One of the things not really shown in the trailer is that co-lead Ruth Wilson gets naked. A lot. In 2018, Wilson left the show due to (according to show insiders) a "hostile work environment" in which Wilson was labeled "difficult" by the show's production staff for continually refusing to get nude for scenes that she felt didn't require her to be nude -- basically, scenes that contained nudity not for plot purposes, but for the sake of pure titillation (and bumillation).
This wasn't just restricted to Wilson, either. According to these same insiders -- who were interviewed by The Hollywood Reporter -- the show's showrunner, Sarah Treem, would often pressure actors into disrobing, "Even if they were uncomfortable or not contractually obligated to," by lavishing them with praise and/or complaining about how they were holding up production. "It's things you would think would be coming out of a man's mouth from the 1950s," said one source. "The environment was very toxic."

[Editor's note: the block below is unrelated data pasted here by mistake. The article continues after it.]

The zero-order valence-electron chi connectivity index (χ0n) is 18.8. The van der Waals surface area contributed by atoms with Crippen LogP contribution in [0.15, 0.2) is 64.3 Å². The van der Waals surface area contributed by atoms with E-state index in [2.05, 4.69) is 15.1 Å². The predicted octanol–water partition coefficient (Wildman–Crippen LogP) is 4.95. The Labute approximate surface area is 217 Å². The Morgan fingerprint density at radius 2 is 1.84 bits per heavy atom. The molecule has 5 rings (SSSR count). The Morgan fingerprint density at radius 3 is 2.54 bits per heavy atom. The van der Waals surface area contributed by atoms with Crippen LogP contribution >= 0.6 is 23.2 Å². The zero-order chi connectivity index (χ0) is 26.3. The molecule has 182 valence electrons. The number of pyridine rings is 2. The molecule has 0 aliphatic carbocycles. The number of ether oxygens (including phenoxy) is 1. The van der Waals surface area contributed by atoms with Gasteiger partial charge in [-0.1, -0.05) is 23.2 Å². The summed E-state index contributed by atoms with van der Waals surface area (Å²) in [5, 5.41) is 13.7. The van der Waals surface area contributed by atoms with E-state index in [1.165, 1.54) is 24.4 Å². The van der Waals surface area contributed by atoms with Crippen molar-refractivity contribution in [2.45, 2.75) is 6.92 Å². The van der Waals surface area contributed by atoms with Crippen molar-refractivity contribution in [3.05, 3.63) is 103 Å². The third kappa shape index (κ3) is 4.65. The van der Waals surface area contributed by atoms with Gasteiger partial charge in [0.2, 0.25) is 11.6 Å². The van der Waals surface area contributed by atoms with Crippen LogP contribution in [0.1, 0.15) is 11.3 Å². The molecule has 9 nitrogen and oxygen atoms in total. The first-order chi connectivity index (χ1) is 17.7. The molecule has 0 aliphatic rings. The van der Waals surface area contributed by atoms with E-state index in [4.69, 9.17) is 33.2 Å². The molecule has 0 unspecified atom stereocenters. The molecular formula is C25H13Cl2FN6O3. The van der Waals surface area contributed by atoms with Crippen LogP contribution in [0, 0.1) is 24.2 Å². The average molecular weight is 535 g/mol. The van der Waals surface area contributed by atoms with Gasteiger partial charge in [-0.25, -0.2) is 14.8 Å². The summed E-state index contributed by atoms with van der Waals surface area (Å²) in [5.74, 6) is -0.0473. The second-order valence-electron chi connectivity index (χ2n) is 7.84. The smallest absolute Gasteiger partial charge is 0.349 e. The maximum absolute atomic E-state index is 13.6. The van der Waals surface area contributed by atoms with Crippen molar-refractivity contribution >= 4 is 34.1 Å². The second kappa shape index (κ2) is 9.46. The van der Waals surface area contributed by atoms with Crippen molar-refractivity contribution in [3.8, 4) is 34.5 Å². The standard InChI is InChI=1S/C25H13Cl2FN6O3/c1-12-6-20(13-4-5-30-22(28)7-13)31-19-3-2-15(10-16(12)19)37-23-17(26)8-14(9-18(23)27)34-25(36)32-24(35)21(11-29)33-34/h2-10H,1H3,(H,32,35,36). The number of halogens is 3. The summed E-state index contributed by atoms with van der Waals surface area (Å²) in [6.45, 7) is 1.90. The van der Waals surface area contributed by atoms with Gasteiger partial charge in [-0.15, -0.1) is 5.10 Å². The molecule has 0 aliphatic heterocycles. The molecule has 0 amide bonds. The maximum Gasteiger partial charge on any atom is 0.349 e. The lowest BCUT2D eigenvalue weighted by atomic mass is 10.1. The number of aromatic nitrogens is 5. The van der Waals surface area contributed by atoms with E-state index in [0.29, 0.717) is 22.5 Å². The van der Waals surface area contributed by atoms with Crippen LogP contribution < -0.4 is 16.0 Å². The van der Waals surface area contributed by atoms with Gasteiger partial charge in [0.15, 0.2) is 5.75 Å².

While sex scenes were being filmed, staff would sometimes forget to clear the set of people who didn't need to be there -- which is common practice -- resulting in actors unknowingly showing off their everything to random strangers. The production was also sued in 2017 by Wilson's body double, Ashlynn Alexander, after she was fired from the show for complaining about a casting sheet that described her as "sexytime double."
Wilson's break from the show came about after one of the show's directors, Jeffrey Reiner, was accused of sexual misconduct -- a situation which Wilson parlayed into an early exit from her contract. In retaliation, however, say those insiders, Reimer responded by writing a finale episode for Wilson that ended with her character being sexually assaulted and then for good measure, murdered. This script was rejected, and although the finale still had Wilson getting murdered, at least she wasn't raped beforehand -- which we guess is a win.